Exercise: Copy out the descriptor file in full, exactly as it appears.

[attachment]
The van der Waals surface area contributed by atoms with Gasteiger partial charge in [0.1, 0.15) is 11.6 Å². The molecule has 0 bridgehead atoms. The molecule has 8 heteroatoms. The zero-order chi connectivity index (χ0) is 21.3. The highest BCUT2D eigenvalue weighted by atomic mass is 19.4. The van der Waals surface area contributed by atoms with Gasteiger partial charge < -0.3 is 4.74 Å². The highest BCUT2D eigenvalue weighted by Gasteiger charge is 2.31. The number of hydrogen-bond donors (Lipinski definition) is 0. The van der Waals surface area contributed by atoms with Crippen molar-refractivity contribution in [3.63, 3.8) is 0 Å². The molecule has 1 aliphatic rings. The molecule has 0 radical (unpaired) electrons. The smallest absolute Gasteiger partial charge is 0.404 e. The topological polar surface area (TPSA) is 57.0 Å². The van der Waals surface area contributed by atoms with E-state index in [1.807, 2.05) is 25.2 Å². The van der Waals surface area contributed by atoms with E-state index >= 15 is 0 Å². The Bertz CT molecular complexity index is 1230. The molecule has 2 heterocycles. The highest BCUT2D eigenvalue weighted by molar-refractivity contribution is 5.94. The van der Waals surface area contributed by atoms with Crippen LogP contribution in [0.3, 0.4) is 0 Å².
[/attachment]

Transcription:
The van der Waals surface area contributed by atoms with Gasteiger partial charge in [0.1, 0.15) is 11.6 Å². The molecule has 0 bridgehead atoms. The molecule has 8 heteroatoms. The zero-order chi connectivity index (χ0) is 21.3. The highest BCUT2D eigenvalue weighted by atomic mass is 19.4. The van der Waals surface area contributed by atoms with Gasteiger partial charge < -0.3 is 4.74 Å². The highest BCUT2D eigenvalue weighted by Gasteiger charge is 2.31. The number of hydrogen-bond donors (Lipinski definition) is 0. The van der Waals surface area contributed by atoms with Crippen molar-refractivity contribution in [3.63, 3.8) is 0 Å². The molecule has 1 aliphatic rings. The molecule has 0 radical (unpaired) electrons. The smallest absolute Gasteiger partial charge is 0.404 e. The topological polar surface area (TPSA) is 57.0 Å². The van der Waals surface area contributed by atoms with E-state index in [1.807, 2.05) is 25.2 Å². The van der Waals surface area contributed by atoms with E-state index >= 15 is 0 Å². The Bertz CT molecular complexity index is 1230. The molecule has 2 heterocycles. The highest BCUT2D eigenvalue weighted by molar-refractivity contribution is 5.94. The van der Waals surface area contributed by atoms with Crippen LogP contribution in [0.3, 0.4) is 0 Å².